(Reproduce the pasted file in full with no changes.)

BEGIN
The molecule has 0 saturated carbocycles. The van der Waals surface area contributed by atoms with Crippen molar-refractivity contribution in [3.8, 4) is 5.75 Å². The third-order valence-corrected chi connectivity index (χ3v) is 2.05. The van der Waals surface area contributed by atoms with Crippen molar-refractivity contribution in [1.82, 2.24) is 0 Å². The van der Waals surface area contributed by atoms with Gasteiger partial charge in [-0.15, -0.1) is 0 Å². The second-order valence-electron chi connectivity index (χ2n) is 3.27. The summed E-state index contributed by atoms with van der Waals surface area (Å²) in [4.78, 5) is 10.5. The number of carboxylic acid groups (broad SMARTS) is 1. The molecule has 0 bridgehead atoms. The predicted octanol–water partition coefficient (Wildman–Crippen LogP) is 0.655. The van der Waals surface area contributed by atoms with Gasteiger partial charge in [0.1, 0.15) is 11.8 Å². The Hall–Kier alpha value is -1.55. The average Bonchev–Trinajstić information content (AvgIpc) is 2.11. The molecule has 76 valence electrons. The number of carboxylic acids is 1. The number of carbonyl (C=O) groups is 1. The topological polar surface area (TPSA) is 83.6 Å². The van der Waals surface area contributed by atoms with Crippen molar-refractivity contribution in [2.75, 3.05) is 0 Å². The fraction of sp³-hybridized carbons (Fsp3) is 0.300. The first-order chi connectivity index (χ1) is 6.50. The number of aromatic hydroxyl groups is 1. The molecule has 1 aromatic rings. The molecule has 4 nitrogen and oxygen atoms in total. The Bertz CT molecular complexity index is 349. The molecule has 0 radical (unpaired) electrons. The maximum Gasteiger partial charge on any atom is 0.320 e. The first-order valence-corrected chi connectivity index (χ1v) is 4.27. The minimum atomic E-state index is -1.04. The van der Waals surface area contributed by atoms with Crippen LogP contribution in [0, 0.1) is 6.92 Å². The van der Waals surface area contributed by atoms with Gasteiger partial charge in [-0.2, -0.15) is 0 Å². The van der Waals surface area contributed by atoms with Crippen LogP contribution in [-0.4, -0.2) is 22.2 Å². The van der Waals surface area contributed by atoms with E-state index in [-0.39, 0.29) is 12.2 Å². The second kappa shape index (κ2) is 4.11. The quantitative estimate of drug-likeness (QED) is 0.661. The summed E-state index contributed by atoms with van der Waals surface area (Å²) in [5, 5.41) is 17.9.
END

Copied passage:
The molecule has 0 saturated carbocycles. The van der Waals surface area contributed by atoms with Crippen molar-refractivity contribution in [3.8, 4) is 5.75 Å². The third-order valence-corrected chi connectivity index (χ3v) is 2.05. The van der Waals surface area contributed by atoms with Crippen molar-refractivity contribution in [1.82, 2.24) is 0 Å². The van der Waals surface area contributed by atoms with Gasteiger partial charge in [-0.15, -0.1) is 0 Å². The second-order valence-electron chi connectivity index (χ2n) is 3.27. The summed E-state index contributed by atoms with van der Waals surface area (Å²) in [4.78, 5) is 10.5. The number of carboxylic acid groups (broad SMARTS) is 1. The molecule has 0 bridgehead atoms. The predicted octanol–water partition coefficient (Wildman–Crippen LogP) is 0.655. The van der Waals surface area contributed by atoms with Gasteiger partial charge in [0.1, 0.15) is 11.8 Å². The Hall–Kier alpha value is -1.55. The average Bonchev–Trinajstić information content (AvgIpc) is 2.11. The molecule has 76 valence electrons. The number of carboxylic acids is 1. The number of carbonyl (C=O) groups is 1. The topological polar surface area (TPSA) is 83.6 Å². The van der Waals surface area contributed by atoms with Crippen molar-refractivity contribution in [2.75, 3.05) is 0 Å². The fraction of sp³-hybridized carbons (Fsp3) is 0.300. The first-order chi connectivity index (χ1) is 6.50. The number of aromatic hydroxyl groups is 1. The molecule has 1 aromatic rings. The molecule has 4 nitrogen and oxygen atoms in total. The Bertz CT molecular complexity index is 349. The molecule has 0 radical (unpaired) electrons. The maximum Gasteiger partial charge on any atom is 0.320 e. The first-order valence-corrected chi connectivity index (χ1v) is 4.27. The minimum atomic E-state index is -1.04. The van der Waals surface area contributed by atoms with Crippen LogP contribution in [0, 0.1) is 6.92 Å². The van der Waals surface area contributed by atoms with Gasteiger partial charge in [-0.2, -0.15) is 0 Å². The van der Waals surface area contributed by atoms with Crippen LogP contribution in [-0.4, -0.2) is 22.2 Å². The van der Waals surface area contributed by atoms with E-state index in [-0.39, 0.29) is 12.2 Å². The second kappa shape index (κ2) is 4.11. The quantitative estimate of drug-likeness (QED) is 0.661. The summed E-state index contributed by atoms with van der Waals surface area (Å²) in [5, 5.41) is 17.9.